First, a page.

All of the employers' organisations contacted by The Independent said there was scope for rates to fall further. But figures at the end of last week showing the economy expanding faster than anticipated led the financial markets to predict the cost of borrowing will have to rise to 5.25 per cent by September and again by the end of the year.
Economists are also concerned about rising commodity prices, especially oil, and the risk the pound could fall suddenly, boosting import prices.
"Our members would welcome a further cut of half a point to 4.5 per cent, or even lower," said Stephen Alambritis of the Federation of Small Business. "Small firms are paying 8 to 9 per cent for their money, and another rate cut would put pressure on the banks to pass some of it on."
The Confederation of British Industry also said the next move in rates should be downward. It argues that inflation pressures are weak and the strong pound is still causing problems for manufacturers.
Ian Peters, deputy director of the British Chambers of Commerce, said: "It is too soon to start thinking about raising interest rates. There is welcome underlying growth in the economy, but it is not all that strong." And Graeme Leach, chief economist at the Institute of Directors, said: "There is a real possibility of a further rate cut, although we do not consider it essential. Wage settlements are slowing and we can be relatively relaxed on the inflation front."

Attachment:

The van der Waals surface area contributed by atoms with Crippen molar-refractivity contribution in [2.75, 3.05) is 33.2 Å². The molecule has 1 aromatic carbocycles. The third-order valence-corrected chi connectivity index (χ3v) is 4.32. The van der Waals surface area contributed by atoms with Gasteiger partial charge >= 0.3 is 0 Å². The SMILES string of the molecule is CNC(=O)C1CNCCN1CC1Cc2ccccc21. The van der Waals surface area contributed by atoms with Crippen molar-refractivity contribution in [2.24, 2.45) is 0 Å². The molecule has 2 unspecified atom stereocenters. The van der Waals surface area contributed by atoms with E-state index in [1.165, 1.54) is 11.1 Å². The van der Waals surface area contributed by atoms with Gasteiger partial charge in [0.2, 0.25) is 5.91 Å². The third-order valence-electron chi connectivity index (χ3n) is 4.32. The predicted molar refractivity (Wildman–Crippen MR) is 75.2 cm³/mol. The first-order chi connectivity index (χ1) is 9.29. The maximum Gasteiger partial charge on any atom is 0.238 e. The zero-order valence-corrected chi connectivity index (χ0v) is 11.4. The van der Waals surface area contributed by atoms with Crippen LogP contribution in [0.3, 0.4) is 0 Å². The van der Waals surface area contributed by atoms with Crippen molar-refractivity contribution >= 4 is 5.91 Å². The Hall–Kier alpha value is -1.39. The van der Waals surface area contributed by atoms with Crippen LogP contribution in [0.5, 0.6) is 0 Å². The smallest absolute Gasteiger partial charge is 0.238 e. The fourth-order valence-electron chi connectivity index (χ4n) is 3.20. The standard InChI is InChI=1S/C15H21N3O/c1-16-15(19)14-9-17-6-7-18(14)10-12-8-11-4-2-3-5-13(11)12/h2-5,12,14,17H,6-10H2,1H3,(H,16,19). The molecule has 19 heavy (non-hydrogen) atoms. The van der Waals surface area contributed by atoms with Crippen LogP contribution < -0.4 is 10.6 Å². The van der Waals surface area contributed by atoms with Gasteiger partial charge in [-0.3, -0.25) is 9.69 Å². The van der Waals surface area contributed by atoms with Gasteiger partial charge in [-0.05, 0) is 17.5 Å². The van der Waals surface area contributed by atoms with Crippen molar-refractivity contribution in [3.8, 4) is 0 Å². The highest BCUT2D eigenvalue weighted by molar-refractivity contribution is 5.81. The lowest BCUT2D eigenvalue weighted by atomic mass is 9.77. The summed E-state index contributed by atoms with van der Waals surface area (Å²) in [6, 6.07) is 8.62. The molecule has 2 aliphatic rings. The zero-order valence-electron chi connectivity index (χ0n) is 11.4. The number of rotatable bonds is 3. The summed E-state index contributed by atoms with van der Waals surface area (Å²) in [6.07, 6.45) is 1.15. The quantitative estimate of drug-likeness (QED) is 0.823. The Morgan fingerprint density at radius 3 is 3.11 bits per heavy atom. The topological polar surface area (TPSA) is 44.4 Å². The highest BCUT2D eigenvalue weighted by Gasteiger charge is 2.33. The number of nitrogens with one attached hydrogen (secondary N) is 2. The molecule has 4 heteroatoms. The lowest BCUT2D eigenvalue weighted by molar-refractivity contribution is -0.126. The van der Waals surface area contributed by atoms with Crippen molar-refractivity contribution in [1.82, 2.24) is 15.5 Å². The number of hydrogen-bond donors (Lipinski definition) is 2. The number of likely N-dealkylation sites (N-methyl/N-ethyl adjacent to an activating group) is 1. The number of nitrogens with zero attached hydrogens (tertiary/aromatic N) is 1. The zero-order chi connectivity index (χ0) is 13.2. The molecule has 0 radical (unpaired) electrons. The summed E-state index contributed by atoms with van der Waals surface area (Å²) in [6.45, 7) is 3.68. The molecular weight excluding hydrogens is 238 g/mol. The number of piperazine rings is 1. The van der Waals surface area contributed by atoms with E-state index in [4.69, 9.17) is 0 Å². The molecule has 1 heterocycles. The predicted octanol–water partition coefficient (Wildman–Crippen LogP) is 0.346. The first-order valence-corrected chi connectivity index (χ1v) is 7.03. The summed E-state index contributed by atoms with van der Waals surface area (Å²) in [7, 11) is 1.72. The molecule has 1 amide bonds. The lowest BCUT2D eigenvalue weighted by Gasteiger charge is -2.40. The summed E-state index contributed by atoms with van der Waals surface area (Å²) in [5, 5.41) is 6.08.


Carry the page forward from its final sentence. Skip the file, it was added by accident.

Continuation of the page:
Some economists predict the MPC will face an increasingly severe dilemma as the year goes on, with underlying inflation heading for the bottom of its target range at the same time that stronger growth will be fuelling future inflationary pressures.
The influential National Institute for Economic and Social Research predicted last week that, with growth picking up to 2.5 per cent in 2000, the target inflation rate would be heading past 3.1 per cent, the top of the range, by the end of the year.
This week's purchasing managers' surveys on manufacturing and services and the CBI's monthly survey of high street sales are expected to show fresh signs of recovery across the board, confirming other evidence that the economy is once again picking up momentum.
A report published at the weekend warned of a "real risk that with fears of recession and property collapse removed, the housing market could overheat." The warning from Ernst & Young's Item Club, based on the Treasury's own economic model, comes in the wake of many signs that house price inflation is accelerating. The report thinks the danger will probably be avoided, but even so sees no scope for a reduction in interest rates from 5 per cent.Reuse content